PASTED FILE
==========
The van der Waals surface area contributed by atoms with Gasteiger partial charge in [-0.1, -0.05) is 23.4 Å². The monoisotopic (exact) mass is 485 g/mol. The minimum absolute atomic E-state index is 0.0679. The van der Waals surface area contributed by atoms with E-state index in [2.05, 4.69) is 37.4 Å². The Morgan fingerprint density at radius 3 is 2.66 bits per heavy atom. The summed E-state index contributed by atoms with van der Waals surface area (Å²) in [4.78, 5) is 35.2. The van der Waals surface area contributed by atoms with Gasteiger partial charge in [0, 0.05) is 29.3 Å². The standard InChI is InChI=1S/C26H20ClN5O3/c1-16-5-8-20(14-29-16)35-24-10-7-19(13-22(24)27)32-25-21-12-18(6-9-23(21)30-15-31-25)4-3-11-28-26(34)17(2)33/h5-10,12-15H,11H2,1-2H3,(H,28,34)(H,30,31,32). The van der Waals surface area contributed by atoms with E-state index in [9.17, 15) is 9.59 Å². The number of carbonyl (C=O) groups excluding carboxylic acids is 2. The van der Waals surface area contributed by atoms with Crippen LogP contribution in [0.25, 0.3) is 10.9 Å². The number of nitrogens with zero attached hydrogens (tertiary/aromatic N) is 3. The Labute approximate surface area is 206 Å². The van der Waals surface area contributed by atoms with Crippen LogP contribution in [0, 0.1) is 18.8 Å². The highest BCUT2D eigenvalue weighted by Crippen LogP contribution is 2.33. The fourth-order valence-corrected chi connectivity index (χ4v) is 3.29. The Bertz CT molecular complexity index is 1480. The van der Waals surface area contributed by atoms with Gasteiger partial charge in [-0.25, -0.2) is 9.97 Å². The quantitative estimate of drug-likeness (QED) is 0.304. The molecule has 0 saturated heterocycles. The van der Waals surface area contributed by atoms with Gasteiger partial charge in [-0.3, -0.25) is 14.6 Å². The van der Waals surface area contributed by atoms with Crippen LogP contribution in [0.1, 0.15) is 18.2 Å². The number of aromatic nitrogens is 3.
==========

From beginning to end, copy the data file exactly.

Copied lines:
The van der Waals surface area contributed by atoms with Gasteiger partial charge in [-0.1, -0.05) is 23.4 Å². The monoisotopic (exact) mass is 485 g/mol. The minimum absolute atomic E-state index is 0.0679. The van der Waals surface area contributed by atoms with E-state index in [2.05, 4.69) is 37.4 Å². The Morgan fingerprint density at radius 3 is 2.66 bits per heavy atom. The summed E-state index contributed by atoms with van der Waals surface area (Å²) in [4.78, 5) is 35.2. The van der Waals surface area contributed by atoms with Gasteiger partial charge in [0, 0.05) is 29.3 Å². The standard InChI is InChI=1S/C26H20ClN5O3/c1-16-5-8-20(14-29-16)35-24-10-7-19(13-22(24)27)32-25-21-12-18(6-9-23(21)30-15-31-25)4-3-11-28-26(34)17(2)33/h5-10,12-15H,11H2,1-2H3,(H,28,34)(H,30,31,32). The van der Waals surface area contributed by atoms with E-state index in [9.17, 15) is 9.59 Å². The number of carbonyl (C=O) groups excluding carboxylic acids is 2. The van der Waals surface area contributed by atoms with Crippen LogP contribution in [0.25, 0.3) is 10.9 Å². The number of nitrogens with zero attached hydrogens (tertiary/aromatic N) is 3. The Labute approximate surface area is 206 Å². The van der Waals surface area contributed by atoms with Crippen LogP contribution in [0, 0.1) is 18.8 Å². The highest BCUT2D eigenvalue weighted by Crippen LogP contribution is 2.33. The fourth-order valence-corrected chi connectivity index (χ4v) is 3.29. The Bertz CT molecular complexity index is 1480. The van der Waals surface area contributed by atoms with Gasteiger partial charge in [-0.25, -0.2) is 9.97 Å². The quantitative estimate of drug-likeness (QED) is 0.304. The molecule has 0 saturated heterocycles. The van der Waals surface area contributed by atoms with Gasteiger partial charge in [-0.3, -0.25) is 14.6 Å². The van der Waals surface area contributed by atoms with Crippen LogP contribution in [0.1, 0.15) is 18.2 Å². The number of aromatic nitrogens is 3.